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Russian Prosecuted for Writing “No to *ar,” Acquitted Because She Says She Meant “No to Gar,” a Kind of Fish

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OK, I took some liberties with the translation—but not a lot. She wrote, “НЕТ В***Е,” which most Russians today would interpret as “НЕТ ВОЙНЕ,” which means “No to War.” But she testified she meant, “НЕТ ВОБЛЕ,” which means “No to Vobla”—a fish that is apparently called a Caspian roach in English (see the Azerbaijan stamp above)—because “she feels a dislike of this kind of fish.”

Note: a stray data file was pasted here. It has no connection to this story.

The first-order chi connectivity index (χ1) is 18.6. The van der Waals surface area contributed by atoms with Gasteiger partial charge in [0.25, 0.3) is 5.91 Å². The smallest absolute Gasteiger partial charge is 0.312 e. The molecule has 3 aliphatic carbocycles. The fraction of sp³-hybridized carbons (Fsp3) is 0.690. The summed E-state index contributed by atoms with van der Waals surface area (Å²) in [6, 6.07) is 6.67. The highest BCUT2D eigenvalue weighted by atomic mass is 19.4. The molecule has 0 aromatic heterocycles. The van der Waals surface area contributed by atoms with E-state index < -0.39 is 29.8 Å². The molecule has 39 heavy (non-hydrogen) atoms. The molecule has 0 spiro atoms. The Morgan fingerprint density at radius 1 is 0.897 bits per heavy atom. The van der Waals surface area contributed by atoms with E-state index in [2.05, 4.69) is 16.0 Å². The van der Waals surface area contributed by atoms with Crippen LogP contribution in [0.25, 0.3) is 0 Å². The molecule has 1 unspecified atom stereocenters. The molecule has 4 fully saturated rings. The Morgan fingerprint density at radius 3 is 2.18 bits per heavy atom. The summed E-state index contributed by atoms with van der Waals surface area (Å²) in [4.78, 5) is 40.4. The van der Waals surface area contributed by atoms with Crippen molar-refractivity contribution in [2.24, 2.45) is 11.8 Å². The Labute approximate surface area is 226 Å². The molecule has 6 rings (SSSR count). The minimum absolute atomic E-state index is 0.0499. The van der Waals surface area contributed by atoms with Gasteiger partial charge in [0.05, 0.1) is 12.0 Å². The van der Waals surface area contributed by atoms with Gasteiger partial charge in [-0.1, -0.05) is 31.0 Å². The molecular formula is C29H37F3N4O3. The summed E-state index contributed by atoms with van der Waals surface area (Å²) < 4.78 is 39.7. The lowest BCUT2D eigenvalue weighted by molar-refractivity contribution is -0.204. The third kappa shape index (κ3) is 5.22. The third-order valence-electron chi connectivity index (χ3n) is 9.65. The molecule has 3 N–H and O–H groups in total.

The court ruled that this assertion was not contradicted and therefore the defendant was acquitted. The court also ordered the return of her yellow blue chalk box, which she allegedly used to write the above in a Siberia square called “The Square of Unity and Concord”, in the city of Tumen’. You are my hero, Alisa Aleksevna Klimentova. And you, Judge Sergey Vladimirovich Romanov (no relation, I presume, to the other Romanovs).

My guess is that this does not reflect the Russian legal system’s respect of the presumption in innocence (or any formal analog it might have under Russian law), but opposition by the judge, the local hierarchy (or both), to either the conduct or prosecution of this dissident. Ask the court to clarify whether the judge was merely trying to make it clearer what the chalk and color were.



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